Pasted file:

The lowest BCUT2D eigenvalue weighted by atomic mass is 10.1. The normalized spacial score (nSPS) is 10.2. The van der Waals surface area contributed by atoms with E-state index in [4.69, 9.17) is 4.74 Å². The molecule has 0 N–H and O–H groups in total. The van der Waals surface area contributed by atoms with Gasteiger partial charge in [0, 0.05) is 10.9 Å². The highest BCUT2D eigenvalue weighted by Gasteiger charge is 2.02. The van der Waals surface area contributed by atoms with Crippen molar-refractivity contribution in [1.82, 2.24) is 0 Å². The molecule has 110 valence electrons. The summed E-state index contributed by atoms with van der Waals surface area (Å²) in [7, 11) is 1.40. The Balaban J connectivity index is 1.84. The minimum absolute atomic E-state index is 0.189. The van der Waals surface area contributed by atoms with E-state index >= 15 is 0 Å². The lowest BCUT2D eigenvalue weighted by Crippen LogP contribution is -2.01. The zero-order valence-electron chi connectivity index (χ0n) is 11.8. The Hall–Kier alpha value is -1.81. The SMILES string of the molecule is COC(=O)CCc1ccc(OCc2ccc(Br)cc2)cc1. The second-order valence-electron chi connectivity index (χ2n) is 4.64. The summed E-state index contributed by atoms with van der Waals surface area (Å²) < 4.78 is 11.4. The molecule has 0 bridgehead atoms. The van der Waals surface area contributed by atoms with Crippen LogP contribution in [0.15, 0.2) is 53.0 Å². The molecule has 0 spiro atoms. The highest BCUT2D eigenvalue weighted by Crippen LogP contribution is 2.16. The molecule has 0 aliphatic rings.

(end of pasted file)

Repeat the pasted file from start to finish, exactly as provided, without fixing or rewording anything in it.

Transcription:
The lowest BCUT2D eigenvalue weighted by atomic mass is 10.1. The normalized spacial score (nSPS) is 10.2. The van der Waals surface area contributed by atoms with E-state index in [4.69, 9.17) is 4.74 Å². The molecule has 0 N–H and O–H groups in total. The van der Waals surface area contributed by atoms with Gasteiger partial charge in [0, 0.05) is 10.9 Å². The highest BCUT2D eigenvalue weighted by Gasteiger charge is 2.02. The van der Waals surface area contributed by atoms with Crippen molar-refractivity contribution in [1.82, 2.24) is 0 Å². The molecule has 110 valence electrons. The summed E-state index contributed by atoms with van der Waals surface area (Å²) in [7, 11) is 1.40. The Balaban J connectivity index is 1.84. The minimum absolute atomic E-state index is 0.189. The van der Waals surface area contributed by atoms with E-state index >= 15 is 0 Å². The lowest BCUT2D eigenvalue weighted by Crippen LogP contribution is -2.01. The zero-order valence-electron chi connectivity index (χ0n) is 11.8. The Hall–Kier alpha value is -1.81. The SMILES string of the molecule is COC(=O)CCc1ccc(OCc2ccc(Br)cc2)cc1. The second-order valence-electron chi connectivity index (χ2n) is 4.64. The summed E-state index contributed by atoms with van der Waals surface area (Å²) < 4.78 is 11.4. The molecule has 0 bridgehead atoms. The van der Waals surface area contributed by atoms with Crippen LogP contribution in [0.15, 0.2) is 53.0 Å². The molecule has 0 spiro atoms. The highest BCUT2D eigenvalue weighted by Crippen LogP contribution is 2.16. The molecule has 0 aliphatic rings.